Bug and a wasp..

Discussion in 'Macro, Flowers, Insects, and Greenery' started by kramp, Aug 10, 2005.

  1. The bug is with a Yashica 1.9 50 mm reversed and a 20 mm extension tube, and my reversed lens flash setup that I am still working on.

    The wasp is with the 200 f4 micro + kenko pro 1.4 tc and the T. S. flash bracket.


    I think I am flnally getting the hang of using flash for macro, its taken me a year but I think its starting to pay off.

  2. Excellent, Martin!
    The bug (juvenile stink bug) is extremely sharp and detail-rich. That can't possibly be better.
    The wasp could have done with a wee bit more DOF.
  3. Flew


    Jan 25, 2005
    Excellent bugs Martin. You have the eye and snout of the first one right in the center of the focus, just where I like it. I hope the wasp was asleep. That's pretty close. 8)
  4. Martin

    Got to be impressed. The reverse lens technique is something I'm hoping to get to play with in a few weeks. If my efforts come out anywhere close to your then I'll be well pleased.

    I would agree with Harry about the DOF on the wasp - just needs a bit more over the back of the head. Other than that - outstanding stuff.

    I've looked at your flash bracket which is a bit more usable than mine. What settings are you using for your flash - I find that I get a lot of dark background where I'm pushing the speed up.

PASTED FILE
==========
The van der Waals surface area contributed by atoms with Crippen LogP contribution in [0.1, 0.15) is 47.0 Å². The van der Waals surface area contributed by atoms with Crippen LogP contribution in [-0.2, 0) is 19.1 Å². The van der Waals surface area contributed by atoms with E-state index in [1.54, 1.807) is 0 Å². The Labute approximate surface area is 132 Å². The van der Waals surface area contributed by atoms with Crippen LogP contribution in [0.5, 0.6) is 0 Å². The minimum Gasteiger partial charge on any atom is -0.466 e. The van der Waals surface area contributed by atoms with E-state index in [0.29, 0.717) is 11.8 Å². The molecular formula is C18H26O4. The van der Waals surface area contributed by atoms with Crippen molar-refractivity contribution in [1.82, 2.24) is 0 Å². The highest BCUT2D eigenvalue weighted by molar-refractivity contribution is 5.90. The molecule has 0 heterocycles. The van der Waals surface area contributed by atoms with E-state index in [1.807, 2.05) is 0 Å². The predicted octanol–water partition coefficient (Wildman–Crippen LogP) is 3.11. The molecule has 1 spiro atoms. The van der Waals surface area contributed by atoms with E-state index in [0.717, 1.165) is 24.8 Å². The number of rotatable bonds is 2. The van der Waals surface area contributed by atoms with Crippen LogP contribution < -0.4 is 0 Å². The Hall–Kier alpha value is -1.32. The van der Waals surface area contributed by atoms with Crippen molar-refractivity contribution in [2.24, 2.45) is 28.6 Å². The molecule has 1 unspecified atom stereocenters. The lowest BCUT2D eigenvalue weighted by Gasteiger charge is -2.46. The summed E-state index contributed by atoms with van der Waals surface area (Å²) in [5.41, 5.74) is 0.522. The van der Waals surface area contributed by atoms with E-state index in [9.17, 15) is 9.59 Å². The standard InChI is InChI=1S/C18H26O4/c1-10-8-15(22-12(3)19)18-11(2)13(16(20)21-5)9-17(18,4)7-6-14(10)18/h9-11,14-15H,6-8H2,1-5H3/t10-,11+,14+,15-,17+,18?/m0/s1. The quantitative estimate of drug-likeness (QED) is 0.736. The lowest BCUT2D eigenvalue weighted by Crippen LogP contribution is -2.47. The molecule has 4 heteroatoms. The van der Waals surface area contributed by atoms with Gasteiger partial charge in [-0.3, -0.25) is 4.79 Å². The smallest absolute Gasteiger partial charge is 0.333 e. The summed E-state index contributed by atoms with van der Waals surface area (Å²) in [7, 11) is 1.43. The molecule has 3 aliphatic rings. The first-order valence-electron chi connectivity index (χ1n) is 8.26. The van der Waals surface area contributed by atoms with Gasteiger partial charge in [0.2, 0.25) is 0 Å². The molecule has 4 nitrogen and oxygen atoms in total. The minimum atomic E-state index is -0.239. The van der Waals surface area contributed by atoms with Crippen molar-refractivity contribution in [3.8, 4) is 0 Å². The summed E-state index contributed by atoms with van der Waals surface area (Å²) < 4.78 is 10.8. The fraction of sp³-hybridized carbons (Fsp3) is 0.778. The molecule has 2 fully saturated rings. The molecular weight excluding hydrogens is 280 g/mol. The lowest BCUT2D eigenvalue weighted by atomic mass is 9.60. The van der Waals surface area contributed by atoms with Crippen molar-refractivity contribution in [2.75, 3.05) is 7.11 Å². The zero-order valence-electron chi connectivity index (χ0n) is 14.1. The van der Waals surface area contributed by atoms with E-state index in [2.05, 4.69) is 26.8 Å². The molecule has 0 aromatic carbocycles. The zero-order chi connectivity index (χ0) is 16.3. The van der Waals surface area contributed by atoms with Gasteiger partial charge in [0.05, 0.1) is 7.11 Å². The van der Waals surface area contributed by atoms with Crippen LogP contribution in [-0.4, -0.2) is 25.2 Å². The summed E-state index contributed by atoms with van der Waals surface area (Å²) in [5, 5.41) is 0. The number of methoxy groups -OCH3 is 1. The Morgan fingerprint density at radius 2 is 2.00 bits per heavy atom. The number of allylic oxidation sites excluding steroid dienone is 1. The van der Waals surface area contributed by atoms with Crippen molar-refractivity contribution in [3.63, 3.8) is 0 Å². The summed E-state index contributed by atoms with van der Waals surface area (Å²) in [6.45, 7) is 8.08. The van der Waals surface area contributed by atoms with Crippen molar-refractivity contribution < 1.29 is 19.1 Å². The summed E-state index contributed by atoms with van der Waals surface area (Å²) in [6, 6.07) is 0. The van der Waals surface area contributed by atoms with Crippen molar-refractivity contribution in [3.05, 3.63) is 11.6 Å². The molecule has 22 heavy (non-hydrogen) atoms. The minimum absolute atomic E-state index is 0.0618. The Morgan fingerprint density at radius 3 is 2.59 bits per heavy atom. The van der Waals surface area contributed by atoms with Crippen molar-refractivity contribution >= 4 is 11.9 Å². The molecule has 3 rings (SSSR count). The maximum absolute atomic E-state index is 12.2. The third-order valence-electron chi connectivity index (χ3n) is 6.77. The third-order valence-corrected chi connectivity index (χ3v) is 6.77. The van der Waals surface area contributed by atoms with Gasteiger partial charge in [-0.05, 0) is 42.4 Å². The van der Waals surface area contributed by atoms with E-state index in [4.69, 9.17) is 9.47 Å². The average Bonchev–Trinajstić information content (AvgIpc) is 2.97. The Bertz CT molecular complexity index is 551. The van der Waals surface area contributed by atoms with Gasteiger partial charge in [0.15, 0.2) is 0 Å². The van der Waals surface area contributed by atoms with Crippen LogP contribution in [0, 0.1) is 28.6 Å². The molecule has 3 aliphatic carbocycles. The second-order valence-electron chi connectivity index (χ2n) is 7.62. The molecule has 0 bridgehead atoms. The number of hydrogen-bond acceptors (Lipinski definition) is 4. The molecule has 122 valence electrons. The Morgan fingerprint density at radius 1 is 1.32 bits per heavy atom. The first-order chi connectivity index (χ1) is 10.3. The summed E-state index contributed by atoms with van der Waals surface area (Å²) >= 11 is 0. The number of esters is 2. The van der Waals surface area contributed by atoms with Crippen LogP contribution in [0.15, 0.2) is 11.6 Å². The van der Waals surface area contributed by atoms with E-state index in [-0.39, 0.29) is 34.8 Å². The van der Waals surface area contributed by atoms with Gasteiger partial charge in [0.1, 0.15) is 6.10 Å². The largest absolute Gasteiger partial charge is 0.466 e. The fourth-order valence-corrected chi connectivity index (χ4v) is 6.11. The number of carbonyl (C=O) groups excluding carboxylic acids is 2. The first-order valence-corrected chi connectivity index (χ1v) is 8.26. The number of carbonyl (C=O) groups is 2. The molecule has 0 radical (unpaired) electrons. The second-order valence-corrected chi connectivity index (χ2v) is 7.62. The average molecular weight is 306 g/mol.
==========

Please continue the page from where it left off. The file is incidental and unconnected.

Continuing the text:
5. Excellent shots Martin....I do believe you have gotten the flash technique down pat !! :)
  6. Thanks for the comments and feedback.

    Simon the settings on the flashes on the top secret flash bracket is the SB-800 on ttl and the SB-600 on manual triggered by a sync cord. I use a home made snoot with a transparent side on the SB-600 this alows most of the light for the background but enough for shadow fill on the subject.

  7. Lisa


    May 3, 2005

    These are so good. Do you have a preference when shooting macros? Do you use different lens set-ups depending on the subject? I'm hoping that you will say one lens can do it all :D

    I just got back from 2 weeks in Northern Minnesota and I'm just starting to catch up. Hope nobody minds me bumping threads.

  8. Hi Lisa, I like the reversed lenses for the fine detail that it can capture and because of the close working distance I can get softer lighting because the the light is bounced off the subject and back into the diffuser then back on the subject to nicely soften the shadows.

    For when I need the working distance, larger or faster moving subjects I like the 200 f4 micro.

    And the nice thing about the reversed lens setup is that its the cheapest way to go, you just need an old lens a reversing ring and a miilkjug to make a diffuser.

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